Stronger than expected manufacturing data from China spurred a rally on the Australian sharemarket on Monday.
The benchmark S&P/ASX 200 Index shot up 53.34 points, or just over 1 per cent, to 5188.3, while the broader All Ordinaries firmed 57.7 points to 5178.
Tony Paterno, senior investment adviser at Ord Minnett, attributed the gains to the Chinese data, which showed factory activity grew last month for the first time in four months, as domestic demand rebounded.
This was according to the final HSBC/Markit Purchasing Managers' Index (PMI), which climbed to 50.1 last month, up sharply from July's 47.7, a day after China's official PMI rose to a 16-month high.
The data supported signs that the Chinese economy might not be slowing as much as feared.
"I think [the PMI] is the highest it's been in over a year now, which is a big positive," Mr Paterno said. "It has lifted energy and resource stocks. The financials have been dragged up as well. They're up about 1 per cent overall. Everything seems to up 1 per cent."
It also fuelled a rally by the Australian dollar, which was up 0.9 per cent at US89.82¢ at market close.
All sectors except utilities ended in positive territory. Resource shares, except for BHP Billiton, had a good day, with the energy and materials sub-indices rising 1.9 per cent and 0.3 per cent respectively.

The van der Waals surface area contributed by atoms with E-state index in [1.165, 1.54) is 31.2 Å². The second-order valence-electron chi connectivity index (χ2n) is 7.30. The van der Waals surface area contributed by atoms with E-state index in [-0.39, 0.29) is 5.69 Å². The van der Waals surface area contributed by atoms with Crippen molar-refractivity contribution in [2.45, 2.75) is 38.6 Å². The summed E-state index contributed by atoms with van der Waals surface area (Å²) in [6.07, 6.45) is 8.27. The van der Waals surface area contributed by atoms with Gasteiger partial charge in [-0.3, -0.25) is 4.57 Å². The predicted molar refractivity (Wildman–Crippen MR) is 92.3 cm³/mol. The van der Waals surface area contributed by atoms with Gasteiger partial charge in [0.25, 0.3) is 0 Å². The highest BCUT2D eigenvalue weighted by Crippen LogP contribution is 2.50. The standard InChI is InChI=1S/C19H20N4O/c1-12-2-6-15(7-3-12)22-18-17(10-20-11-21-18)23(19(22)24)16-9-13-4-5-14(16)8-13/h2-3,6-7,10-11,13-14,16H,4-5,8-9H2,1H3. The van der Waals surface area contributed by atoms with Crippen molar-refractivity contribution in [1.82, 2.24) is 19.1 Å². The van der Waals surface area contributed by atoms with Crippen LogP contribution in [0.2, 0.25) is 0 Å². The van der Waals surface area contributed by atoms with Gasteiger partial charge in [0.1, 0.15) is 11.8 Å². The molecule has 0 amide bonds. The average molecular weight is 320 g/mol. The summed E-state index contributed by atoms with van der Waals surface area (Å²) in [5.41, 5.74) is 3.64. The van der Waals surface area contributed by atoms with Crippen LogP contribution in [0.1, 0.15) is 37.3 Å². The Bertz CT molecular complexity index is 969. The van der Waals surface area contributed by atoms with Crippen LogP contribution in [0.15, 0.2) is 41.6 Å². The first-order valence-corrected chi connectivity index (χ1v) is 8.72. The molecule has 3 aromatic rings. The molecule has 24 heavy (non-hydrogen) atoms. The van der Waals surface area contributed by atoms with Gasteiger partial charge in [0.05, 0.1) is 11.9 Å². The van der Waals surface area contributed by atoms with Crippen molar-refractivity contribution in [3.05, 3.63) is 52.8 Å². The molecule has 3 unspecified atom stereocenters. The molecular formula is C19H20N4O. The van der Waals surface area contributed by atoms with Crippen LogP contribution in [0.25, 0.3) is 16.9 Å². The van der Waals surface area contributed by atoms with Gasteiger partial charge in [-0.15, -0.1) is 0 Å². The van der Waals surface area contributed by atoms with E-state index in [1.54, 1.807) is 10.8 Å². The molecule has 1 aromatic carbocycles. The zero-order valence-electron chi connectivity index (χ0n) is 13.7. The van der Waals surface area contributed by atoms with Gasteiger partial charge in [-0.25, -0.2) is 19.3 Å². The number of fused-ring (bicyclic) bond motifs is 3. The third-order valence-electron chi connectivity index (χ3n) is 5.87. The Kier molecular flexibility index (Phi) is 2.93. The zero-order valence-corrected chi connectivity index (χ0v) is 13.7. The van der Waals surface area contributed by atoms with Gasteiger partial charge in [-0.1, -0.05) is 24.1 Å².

BHP, which traded ex-dividend, closed down 0.4 per cent at $35.62. Rival Rio Tinto advanced 1.6 per cent to $59.22. "Had BHP not gone ex-dividend, it probably would have been up about 80¢," Mr Paterno said.
Among the energy stocks, Origin outstripped the broader market, rising 4.5 per cent to $13.85, after it said on Friday it would cut its borrowing costs by as much as 50 basis points as it markets Australia's biggest syndicated loan this year.
The big banks also were up, with the financial sector rising 1 per cent. Commonwealth Bank was the biggest mover, firming 1.2 per cent to $73.68.
Bell Potter's Charlie Aitken said that despite the fact many bank analysts saw CBA as overvalued, its strength made sense. "In the eyes of its dominant mum-and-dad investors it's cheap," he said. "You can't part them from the stock as long as the dividend is growing."
Billabong joined the broader market rally, surging 14.1 per cent to 48.5¢.